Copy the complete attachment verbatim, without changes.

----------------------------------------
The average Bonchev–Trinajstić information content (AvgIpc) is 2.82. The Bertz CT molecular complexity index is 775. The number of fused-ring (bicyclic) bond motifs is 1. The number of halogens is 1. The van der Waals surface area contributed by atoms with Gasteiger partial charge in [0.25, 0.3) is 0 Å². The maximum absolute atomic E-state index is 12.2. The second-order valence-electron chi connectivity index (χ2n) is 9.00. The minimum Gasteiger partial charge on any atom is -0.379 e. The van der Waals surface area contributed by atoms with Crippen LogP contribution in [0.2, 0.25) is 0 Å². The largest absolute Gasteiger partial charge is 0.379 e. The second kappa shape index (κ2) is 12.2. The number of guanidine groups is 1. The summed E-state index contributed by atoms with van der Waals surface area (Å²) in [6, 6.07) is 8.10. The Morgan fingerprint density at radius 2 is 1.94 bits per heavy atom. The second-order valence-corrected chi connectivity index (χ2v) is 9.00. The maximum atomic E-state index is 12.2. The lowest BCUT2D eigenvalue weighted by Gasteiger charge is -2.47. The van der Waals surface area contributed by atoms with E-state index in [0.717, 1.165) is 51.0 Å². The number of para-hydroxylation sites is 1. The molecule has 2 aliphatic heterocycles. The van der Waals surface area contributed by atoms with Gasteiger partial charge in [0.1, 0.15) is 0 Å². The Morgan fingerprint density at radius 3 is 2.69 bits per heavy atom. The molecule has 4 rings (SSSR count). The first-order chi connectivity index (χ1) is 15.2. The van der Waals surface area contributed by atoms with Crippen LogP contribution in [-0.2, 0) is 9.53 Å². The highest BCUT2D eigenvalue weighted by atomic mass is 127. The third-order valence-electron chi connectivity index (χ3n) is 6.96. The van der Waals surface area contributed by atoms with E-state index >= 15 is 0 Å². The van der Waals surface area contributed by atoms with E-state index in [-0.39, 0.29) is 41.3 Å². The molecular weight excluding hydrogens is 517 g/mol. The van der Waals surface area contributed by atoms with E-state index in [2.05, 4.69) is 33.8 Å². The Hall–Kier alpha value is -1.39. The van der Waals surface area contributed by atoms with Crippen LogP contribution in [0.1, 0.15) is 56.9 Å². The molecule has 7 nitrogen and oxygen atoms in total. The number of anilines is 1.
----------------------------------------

The average Bonchev–Trinajstić information content (AvgIpc) is 2.82. The Bertz CT molecular complexity index is 775. The number of fused-ring (bicyclic) bond motifs is 1. The number of halogens is 1. The van der Waals surface area contributed by atoms with Gasteiger partial charge in [0.25, 0.3) is 0 Å². The maximum absolute atomic E-state index is 12.2. The second-order valence-electron chi connectivity index (χ2n) is 9.00. The minimum Gasteiger partial charge on any atom is -0.379 e. The van der Waals surface area contributed by atoms with Crippen LogP contribution in [0.2, 0.25) is 0 Å². The largest absolute Gasteiger partial charge is 0.379 e. The second kappa shape index (κ2) is 12.2. The number of guanidine groups is 1. The summed E-state index contributed by atoms with van der Waals surface area (Å²) in [6, 6.07) is 8.10. The Morgan fingerprint density at radius 2 is 1.94 bits per heavy atom. The second-order valence-corrected chi connectivity index (χ2v) is 9.00. The maximum atomic E-state index is 12.2. The lowest BCUT2D eigenvalue weighted by Gasteiger charge is -2.47. The van der Waals surface area contributed by atoms with E-state index in [0.717, 1.165) is 51.0 Å². The number of para-hydroxylation sites is 1. The molecule has 2 aliphatic heterocycles. The van der Waals surface area contributed by atoms with Gasteiger partial charge in [0.1, 0.15) is 0 Å². The Morgan fingerprint density at radius 3 is 2.69 bits per heavy atom. The molecule has 4 rings (SSSR count). The first-order chi connectivity index (χ1) is 15.2. The van der Waals surface area contributed by atoms with Crippen LogP contribution in [-0.2, 0) is 9.53 Å². The highest BCUT2D eigenvalue weighted by atomic mass is 127. The third-order valence-electron chi connectivity index (χ3n) is 6.96. The van der Waals surface area contributed by atoms with E-state index >= 15 is 0 Å². The van der Waals surface area contributed by atoms with E-state index in [-0.39, 0.29) is 41.3 Å². The molecular weight excluding hydrogens is 517 g/mol. The van der Waals surface area contributed by atoms with E-state index in [2.05, 4.69) is 33.8 Å². The Hall–Kier alpha value is -1.39. The van der Waals surface area contributed by atoms with Crippen LogP contribution in [0.1, 0.15) is 56.9 Å². The molecule has 7 nitrogen and oxygen atoms in total. The number of anilines is 1.